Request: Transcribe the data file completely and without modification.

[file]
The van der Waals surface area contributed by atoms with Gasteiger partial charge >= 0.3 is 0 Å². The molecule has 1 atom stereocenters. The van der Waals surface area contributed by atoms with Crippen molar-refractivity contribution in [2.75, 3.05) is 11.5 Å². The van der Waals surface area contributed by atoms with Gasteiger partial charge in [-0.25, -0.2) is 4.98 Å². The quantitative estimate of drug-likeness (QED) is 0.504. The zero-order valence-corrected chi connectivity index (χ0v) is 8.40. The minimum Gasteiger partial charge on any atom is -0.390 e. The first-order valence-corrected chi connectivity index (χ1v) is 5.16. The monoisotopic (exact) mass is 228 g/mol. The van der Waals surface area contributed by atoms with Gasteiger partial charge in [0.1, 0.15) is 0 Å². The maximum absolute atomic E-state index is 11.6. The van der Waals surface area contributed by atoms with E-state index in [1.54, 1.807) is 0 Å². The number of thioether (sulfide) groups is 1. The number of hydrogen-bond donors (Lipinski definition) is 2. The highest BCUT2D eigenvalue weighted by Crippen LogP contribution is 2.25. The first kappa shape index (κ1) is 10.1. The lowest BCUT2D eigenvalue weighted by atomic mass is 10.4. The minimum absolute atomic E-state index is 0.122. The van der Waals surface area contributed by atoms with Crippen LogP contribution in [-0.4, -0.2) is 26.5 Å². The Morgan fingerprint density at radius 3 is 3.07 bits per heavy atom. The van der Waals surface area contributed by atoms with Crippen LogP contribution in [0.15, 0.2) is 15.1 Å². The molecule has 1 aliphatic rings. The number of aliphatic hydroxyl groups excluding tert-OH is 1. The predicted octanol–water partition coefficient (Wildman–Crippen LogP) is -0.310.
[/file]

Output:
The van der Waals surface area contributed by atoms with Gasteiger partial charge >= 0.3 is 0 Å². The molecule has 1 atom stereocenters. The van der Waals surface area contributed by atoms with Crippen molar-refractivity contribution in [2.75, 3.05) is 11.5 Å². The van der Waals surface area contributed by atoms with Gasteiger partial charge in [-0.25, -0.2) is 4.98 Å². The quantitative estimate of drug-likeness (QED) is 0.504. The zero-order valence-corrected chi connectivity index (χ0v) is 8.40. The minimum Gasteiger partial charge on any atom is -0.390 e. The first-order valence-corrected chi connectivity index (χ1v) is 5.16. The monoisotopic (exact) mass is 228 g/mol. The van der Waals surface area contributed by atoms with Gasteiger partial charge in [0.1, 0.15) is 0 Å². The maximum absolute atomic E-state index is 11.6. The van der Waals surface area contributed by atoms with E-state index in [1.54, 1.807) is 0 Å². The number of thioether (sulfide) groups is 1. The number of hydrogen-bond donors (Lipinski definition) is 2. The highest BCUT2D eigenvalue weighted by Crippen LogP contribution is 2.25. The first kappa shape index (κ1) is 10.1. The lowest BCUT2D eigenvalue weighted by atomic mass is 10.4. The minimum absolute atomic E-state index is 0.122. The van der Waals surface area contributed by atoms with Crippen LogP contribution in [-0.4, -0.2) is 26.5 Å². The Morgan fingerprint density at radius 3 is 3.07 bits per heavy atom. The van der Waals surface area contributed by atoms with Crippen LogP contribution in [0.15, 0.2) is 15.1 Å². The molecule has 1 aliphatic rings. The number of aliphatic hydroxyl groups excluding tert-OH is 1. The predicted octanol–water partition coefficient (Wildman–Crippen LogP) is -0.310.